There’s something special about being on a boat. It’s a sense of freedom, an escape from our everyday lives to enjoy something new and out of the ordinary. Yet, for many, a sailing holiday can also be a challenge. If you’ve ever felt nauseous or dizzy while being out at sea, you’re most likely prone to seasickness.
The effects of seasickness can be unpleasant and even last for several hours after you have stopped travelling. Luckily, there are some things you can do to reduce your risk of experiencing a bad day at sea. This article will provide solutions to prevent seasickness on your boat trip. But first, let’s address some of the frequently asked questions.
In a nutshell…
What causes seasickness?
Motion sickness is a common phenomenon that affects many people around the world, especially when travelling by car, cruise ship or plane. In fact, it is estimated that up to one-third of all people will experience it at some point in their lives. The condition is caused by conflicting signals between the inner ear and the eyes, causing a conflict in your brain. Seasickness is one of the main types of motion sickness. The main symptoms include dizziness, cold sweats, nausea and vomiting.
How long does seasickness take to go away?
If you’re one of the unlucky few who get seasick, then you know how miserable it can make you feel. The good news is that, in most cases, seasickness does eventually go away. The duration can vary from person to person and depends on several factors. Generally speaking, mild cases usually last between 30 minutes and 24 hours. It may be a bit longer for others, but it will never exceed three days. In the majority of cases, symptoms of seasickness will start to subside once the movement stops.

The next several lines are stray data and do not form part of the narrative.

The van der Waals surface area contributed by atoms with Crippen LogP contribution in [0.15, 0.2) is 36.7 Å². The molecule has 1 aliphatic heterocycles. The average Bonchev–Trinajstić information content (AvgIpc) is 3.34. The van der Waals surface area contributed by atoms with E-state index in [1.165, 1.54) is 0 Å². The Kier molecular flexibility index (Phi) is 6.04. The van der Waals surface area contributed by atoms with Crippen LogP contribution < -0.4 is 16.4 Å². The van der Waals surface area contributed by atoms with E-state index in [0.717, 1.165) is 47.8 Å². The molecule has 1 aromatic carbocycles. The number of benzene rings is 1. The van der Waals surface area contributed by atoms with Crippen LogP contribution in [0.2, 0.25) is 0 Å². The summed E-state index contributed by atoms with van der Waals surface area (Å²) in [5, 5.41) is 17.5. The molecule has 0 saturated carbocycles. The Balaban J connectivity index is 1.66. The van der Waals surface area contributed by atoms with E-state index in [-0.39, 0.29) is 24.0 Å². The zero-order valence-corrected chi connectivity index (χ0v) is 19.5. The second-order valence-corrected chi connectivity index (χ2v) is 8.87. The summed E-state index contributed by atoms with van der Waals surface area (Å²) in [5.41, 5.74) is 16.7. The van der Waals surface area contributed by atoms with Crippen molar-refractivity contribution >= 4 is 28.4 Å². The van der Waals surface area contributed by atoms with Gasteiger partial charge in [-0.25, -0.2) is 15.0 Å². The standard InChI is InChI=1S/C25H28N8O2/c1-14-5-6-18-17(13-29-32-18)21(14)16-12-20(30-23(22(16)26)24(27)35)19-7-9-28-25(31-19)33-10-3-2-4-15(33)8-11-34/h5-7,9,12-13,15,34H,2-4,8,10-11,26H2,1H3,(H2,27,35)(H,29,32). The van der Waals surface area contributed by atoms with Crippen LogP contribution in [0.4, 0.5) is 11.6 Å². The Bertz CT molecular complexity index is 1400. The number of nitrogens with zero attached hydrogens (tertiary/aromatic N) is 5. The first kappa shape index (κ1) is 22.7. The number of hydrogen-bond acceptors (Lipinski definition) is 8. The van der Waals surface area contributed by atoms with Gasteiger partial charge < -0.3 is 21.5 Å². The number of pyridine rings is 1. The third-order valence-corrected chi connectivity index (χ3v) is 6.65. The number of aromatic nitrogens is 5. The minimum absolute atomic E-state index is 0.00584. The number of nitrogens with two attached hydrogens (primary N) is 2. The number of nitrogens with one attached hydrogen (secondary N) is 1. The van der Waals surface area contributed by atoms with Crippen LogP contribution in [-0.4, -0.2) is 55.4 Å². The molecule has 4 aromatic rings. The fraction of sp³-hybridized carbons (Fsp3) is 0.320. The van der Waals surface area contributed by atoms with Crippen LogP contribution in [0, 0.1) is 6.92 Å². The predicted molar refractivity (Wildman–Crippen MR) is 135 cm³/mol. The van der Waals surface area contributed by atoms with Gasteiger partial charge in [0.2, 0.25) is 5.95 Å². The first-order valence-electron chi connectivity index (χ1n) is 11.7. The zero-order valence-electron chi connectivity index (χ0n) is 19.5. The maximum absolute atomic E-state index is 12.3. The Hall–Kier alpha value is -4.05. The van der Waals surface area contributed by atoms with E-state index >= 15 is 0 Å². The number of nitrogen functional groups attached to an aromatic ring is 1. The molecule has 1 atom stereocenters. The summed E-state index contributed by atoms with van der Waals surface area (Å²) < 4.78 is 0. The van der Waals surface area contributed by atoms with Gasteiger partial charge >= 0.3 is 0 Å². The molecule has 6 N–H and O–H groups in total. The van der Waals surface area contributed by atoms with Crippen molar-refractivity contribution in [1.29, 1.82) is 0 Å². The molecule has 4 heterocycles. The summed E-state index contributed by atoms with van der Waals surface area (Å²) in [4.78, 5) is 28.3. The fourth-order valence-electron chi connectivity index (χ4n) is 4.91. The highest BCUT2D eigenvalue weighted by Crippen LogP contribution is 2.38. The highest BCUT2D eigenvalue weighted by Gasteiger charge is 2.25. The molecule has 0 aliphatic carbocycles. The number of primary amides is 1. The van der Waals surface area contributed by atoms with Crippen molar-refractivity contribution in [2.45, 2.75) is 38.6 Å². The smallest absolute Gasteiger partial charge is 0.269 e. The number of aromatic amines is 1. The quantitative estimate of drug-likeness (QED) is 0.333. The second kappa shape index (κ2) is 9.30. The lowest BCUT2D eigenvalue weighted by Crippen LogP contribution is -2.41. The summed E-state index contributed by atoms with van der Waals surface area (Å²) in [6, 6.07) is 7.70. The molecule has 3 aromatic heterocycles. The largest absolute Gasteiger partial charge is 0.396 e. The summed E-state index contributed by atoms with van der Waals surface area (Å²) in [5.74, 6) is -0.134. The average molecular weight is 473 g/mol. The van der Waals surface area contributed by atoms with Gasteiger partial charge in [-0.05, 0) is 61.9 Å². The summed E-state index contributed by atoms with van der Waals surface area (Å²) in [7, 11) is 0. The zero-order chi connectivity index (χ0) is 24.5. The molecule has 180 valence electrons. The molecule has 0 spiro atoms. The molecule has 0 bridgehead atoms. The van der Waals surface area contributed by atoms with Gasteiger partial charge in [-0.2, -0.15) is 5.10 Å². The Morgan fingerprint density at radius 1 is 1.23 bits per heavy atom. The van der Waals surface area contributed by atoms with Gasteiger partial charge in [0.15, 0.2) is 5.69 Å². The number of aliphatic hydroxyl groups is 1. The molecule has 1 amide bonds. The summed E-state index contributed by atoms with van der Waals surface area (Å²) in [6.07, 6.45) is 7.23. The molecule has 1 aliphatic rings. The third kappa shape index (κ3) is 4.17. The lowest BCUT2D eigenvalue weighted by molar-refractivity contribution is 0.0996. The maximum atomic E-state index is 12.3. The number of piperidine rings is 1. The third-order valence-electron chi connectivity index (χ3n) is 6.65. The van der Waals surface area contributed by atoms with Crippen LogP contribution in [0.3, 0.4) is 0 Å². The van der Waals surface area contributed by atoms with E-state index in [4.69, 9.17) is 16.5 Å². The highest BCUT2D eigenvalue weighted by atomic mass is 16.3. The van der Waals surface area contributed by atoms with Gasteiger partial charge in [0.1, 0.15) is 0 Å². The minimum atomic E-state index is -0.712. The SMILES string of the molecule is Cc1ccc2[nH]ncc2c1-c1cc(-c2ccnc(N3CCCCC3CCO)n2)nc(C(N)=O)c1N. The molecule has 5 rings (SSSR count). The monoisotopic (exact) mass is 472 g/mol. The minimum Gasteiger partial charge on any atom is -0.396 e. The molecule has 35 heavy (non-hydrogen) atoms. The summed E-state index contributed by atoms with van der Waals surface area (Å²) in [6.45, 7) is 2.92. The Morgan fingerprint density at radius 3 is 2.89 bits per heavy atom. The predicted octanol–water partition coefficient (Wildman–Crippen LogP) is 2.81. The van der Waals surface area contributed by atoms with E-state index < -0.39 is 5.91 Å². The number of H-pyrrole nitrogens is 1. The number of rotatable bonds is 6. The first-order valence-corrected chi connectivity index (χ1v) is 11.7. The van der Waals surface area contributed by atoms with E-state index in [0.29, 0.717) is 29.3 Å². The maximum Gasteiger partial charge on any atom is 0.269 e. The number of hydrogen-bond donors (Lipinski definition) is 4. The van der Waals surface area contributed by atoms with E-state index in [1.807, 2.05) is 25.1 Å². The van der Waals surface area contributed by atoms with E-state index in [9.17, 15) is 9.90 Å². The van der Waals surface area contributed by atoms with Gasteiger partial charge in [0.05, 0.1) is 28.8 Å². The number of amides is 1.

How do you stop seasickness?
There are different approaches which prevent seasickness or help to reduce the symptoms. Some of these treatments include taking medication, while others are more natural remedies. This article focuses on the natural remedies that will prevent you from feeling seasick during or after your boat holiday.
Be the one in control
One of our top recommendations for treating seasickness includes asking the skipper or person steering the vessel to take a turn at navigating. Being in control of the boat can do wonders for reducing seasickness symptoms, as it allows you to have a better sense of where you are going and how rough the waters may be. Taking charge of your own voyage may also offer some psychological benefits when it comes to avoiding seasickness. When we are in control of our surroundings, there is often less anxiety – which means less queasiness – as we know that whatever happens is ultimately up to us.
Avoid screens and books
It may seem obvious, but smartphones, tablets and books are one of the most common causes of motion sickness. The rocking motion of the boat combined with your focus on a single spot can cause seasickness, so it’s best to keep your eyes on the view instead of a screen. If you must look at a screen during your voyage, take frequent breaks from it and focus on distant objects or gaze out into the water. This will help reset your inner ear and stop you from becoming dizzy or nauseous.